It has been a dream start to the season for newly crowned South African road champion Jay Thomson.
Aside from sporting the distinctive green and gold striped jersey 28 years after his father Mike did, he is also a member of the giant-slaying MTN-Qhubeka team that grabbed headlines and their first WorldTour win at Milan-San Remo last month.
“Wow is all I can say,” smiles the clearly elated 26-year-old. “It really means more than any words or emotions can describe.”
According to Jay, he always had the goal of riding his first WorldTour event as national champion in the back of his mind.
“To be able to take the jersey to races like Tirreno-Adriatico and Milan- San Remo is any rider’s dream, especially mine.”
After helping Robert Hunter to victory on the same course in Nelspruit last year, it was perhaps fitting that the mantle should be passed to him.
“Last year’s race helped a lot in terms of knowing when and where the race would be hard. So it played a big role in deciding where I needed to spend the right energy and efforts.”
Although he admits disappointment in narrowly missing a double in the individual time-trial, Jay says he can only feel proud losing to a rider of Daryl Impey’s calibre.
Team boss Doug Ryder has previously described Jay as “a great all-round rider that can time-trial, sprint from a small group and ride all day in breakaways”.
His silver medal performance in the time-trial and his breakaway with 40km to go in the road race certainly seem to support this assessment.
“Yes, I think he hits the nail on the head,” says Jay. “I believe the older I get the more balanced a rider I become and I take pride in that.
“It’s funny because I’m a jack-of-all-trades, not special in any one way. But I like it like that.”
After racing in the United States for the past three years, the former MTN rider says he jumped at the chance to once again be part of Africa’s first Pro Continental team.
“How could I not want to be part of it? We’re going to be making history so you can never let a chance like this go.
“There is no team out there that does what we do. We don’t just ride our bikes for us, we are riding for Africa and that is huge compared to racing merely to get a result.”
Jay believes his time in the US for the Fly V, Bissel Cycling and United Healthcare teams provided the ideal stepping-stone for competing full-time in Europe.
“The racing in the US is a lot harder then back in SA but it’s not as gruelling as it is in Europe.”
Last year, he achieved his best result to date by winning the opening stage of the Tour of Portugal and managed to hold onto the yellow leader’s jersey for four days. He also took a stage win in the Tour de Langkawi in 2010.
The Krugersdorp native, who currently resides in Lucca, Italy, says he comes from a family of talented cyclists who were never fortunate enough to get the opportunities he has had.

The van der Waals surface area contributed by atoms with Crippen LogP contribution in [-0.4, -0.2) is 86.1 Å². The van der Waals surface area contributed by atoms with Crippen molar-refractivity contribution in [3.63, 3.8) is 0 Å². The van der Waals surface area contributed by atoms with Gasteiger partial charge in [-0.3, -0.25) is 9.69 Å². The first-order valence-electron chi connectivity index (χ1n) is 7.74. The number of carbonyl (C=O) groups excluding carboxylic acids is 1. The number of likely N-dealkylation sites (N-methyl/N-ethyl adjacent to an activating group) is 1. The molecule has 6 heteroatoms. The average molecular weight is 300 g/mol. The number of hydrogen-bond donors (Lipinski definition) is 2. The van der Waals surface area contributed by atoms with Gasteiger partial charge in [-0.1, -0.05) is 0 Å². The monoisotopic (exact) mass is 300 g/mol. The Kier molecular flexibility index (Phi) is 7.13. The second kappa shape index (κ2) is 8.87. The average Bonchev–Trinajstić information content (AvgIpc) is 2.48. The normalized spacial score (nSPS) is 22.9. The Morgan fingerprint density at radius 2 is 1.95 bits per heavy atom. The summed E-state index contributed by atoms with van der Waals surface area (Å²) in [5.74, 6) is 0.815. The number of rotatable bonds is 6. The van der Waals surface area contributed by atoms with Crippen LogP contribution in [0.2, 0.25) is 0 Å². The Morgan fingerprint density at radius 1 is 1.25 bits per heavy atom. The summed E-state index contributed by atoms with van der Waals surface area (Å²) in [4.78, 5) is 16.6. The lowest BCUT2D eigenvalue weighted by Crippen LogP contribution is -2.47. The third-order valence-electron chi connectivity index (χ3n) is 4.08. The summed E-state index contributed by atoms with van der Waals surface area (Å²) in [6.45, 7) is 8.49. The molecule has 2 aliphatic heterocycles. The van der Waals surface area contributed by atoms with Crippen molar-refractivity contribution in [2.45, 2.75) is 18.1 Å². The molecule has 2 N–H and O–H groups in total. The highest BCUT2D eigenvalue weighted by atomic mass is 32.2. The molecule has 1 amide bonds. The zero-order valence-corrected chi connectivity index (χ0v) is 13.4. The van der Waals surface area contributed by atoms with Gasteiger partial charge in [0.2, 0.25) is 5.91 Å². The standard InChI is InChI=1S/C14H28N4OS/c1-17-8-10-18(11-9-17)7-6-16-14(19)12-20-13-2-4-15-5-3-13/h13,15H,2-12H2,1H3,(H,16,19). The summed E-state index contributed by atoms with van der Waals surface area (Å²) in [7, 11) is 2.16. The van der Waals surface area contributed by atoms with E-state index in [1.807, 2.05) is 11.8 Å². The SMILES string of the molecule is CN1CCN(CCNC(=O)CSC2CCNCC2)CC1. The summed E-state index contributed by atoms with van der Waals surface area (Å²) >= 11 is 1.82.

“My father was incredible considering he was never a full-time rider.
“If I’m not mistaken, besides winning the elite road title, he won the 1 500m SA track champs title in every age group since he started as a kid.”
Jay’s brother Michael is also a former national track champion.
“My brother is extremely talented but just never got the break I got. I guess it’s really hard to make a living on the track and be successful but he has won a lot of races and a few SA titles.”
It was through him that Jay first got into cycling.
“He always asked me to join him at races or even to go training but back then I was a big, bulky rugby player who didn’t want to shave his legs and wear tights for fun.
“But one day I finally caved in and decided to go do a mountain bike race with him on a bike we had at home with no shocks. It was the worst experience of my life.
“Then somehow a couple months later he tricked me into going to a road race with him. So we dusted off one of our dad’s old steel-frame road bikes and off I went. This time I loved every second of it . . .”
But the love affair with cycling has not been without its share of heartaches. After battling and overcoming depression and being twice hit by a car, Jay is more determined than ever to succeed.
“I’ve had to pick up the pieces a lot in my short career but I keep on going because I love riding. I’ve got a drive in me that I can’t explain.
“I actually get frustrated on days when I can’t ride my bike, so even on rest days I have to do a roller session or short ride. To be honest, I don’t even know what I did before because all I want to do is be on it.”
Jay says his goal is to ride one of the Grand Tours but having been at some of the biggest races in the Americas and on the WorldTour, he is happy with the direction he is headed.
“I have been to almost every continent in the world to race. I’ve had a great experience so far and hopefully it will keep on going for another 10 years.”
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